• Software configuration management (SCM) — SCM becomes more important than ever in a cloud-based environment. A cloud engineer should be familiar with some of the most common SCM tools, including Chef, Puppet and Ansible. 
  • Agile development — If you’re not already Agile trained, get to know this methodology. The Scrum pillars of transparency, inspection and adaptation make Agile an ideal approach to the fluid and fast-moving world of cloud computing. Sites like Scrum Alliance and Agile Alliance will help you get started.

Cloud engineer salary

Because this is a relatively new job title, there’s not much data about cloud engineer salary ranges. Looking at related jobs listed above and similar engineering roles in IT, a good estimate for a national median salary would be around $100,000 to $140,000. A cloud computing analyst, who designs, tests and deploys infrastructure for an existing cloud platform, can expect a starting salary of $98,250, according to the latest Salary Guide.

Traditional IT roles that can translate to cloud careers

What types of traditional IT positions are now “morphing” into cloud jobs in many organizations? Below are just three examples, along with details about core job responsibilities and starting compensation from the Robert Half Technology Salary Guide. To tailor the national average salary figures listed below and in the guide, use the local variances included in the guide.

Systems engineer

Systems engineers need in-depth technical knowledge of an employer’s software and hardware, as well as advanced analytical, troubleshooting and design skills. Employers generally prefer candidates with at least five years of experience working with the hardware and software systems used by the company, as well as a bachelor’s degree or equivalent experience.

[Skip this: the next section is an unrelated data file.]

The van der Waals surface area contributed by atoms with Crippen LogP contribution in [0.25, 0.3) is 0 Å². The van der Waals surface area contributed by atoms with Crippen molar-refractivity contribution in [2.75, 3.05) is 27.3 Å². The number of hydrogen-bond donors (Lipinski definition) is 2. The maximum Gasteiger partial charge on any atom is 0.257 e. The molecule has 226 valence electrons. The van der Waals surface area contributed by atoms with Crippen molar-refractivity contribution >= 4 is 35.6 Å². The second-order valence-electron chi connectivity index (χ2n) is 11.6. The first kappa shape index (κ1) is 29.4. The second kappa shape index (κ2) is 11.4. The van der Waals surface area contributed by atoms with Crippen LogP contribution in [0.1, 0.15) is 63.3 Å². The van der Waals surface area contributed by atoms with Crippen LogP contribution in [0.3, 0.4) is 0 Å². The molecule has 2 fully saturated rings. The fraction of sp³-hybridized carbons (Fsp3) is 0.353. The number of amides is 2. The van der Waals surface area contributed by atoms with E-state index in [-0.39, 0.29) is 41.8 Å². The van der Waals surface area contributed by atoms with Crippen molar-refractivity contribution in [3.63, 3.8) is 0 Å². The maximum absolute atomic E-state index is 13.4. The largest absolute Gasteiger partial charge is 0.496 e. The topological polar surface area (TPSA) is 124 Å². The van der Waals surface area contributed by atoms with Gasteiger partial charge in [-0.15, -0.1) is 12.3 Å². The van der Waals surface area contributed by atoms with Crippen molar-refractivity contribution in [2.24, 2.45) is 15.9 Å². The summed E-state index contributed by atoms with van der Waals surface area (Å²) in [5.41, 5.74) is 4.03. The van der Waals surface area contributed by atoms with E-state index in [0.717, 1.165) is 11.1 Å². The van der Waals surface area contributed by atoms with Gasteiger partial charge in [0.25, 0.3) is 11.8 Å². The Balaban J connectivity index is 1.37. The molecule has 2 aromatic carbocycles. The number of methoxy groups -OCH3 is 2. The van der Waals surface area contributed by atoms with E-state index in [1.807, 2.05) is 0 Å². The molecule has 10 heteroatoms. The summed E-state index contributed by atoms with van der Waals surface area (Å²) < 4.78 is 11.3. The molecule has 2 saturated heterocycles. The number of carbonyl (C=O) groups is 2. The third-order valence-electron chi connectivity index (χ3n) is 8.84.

Typical duties include:

  • Developing, maintaining and supporting technical infrastructure, hardware and system software components
  • Performing installation, maintenance and support of system software and hardware and user support
  • Configuring, debugging and supporting multiple infrastructure platforms
  • Performing high-level root-cause analysis for service interruption recovery and creating preventive measures

The starting national average midpoint salary for a systems engineer is $106,000.

For a career as a cloud engineer, in-demand skills that can increase starting compensation include cloud-relevant abilities such as virtualization and Linux/Unix administration.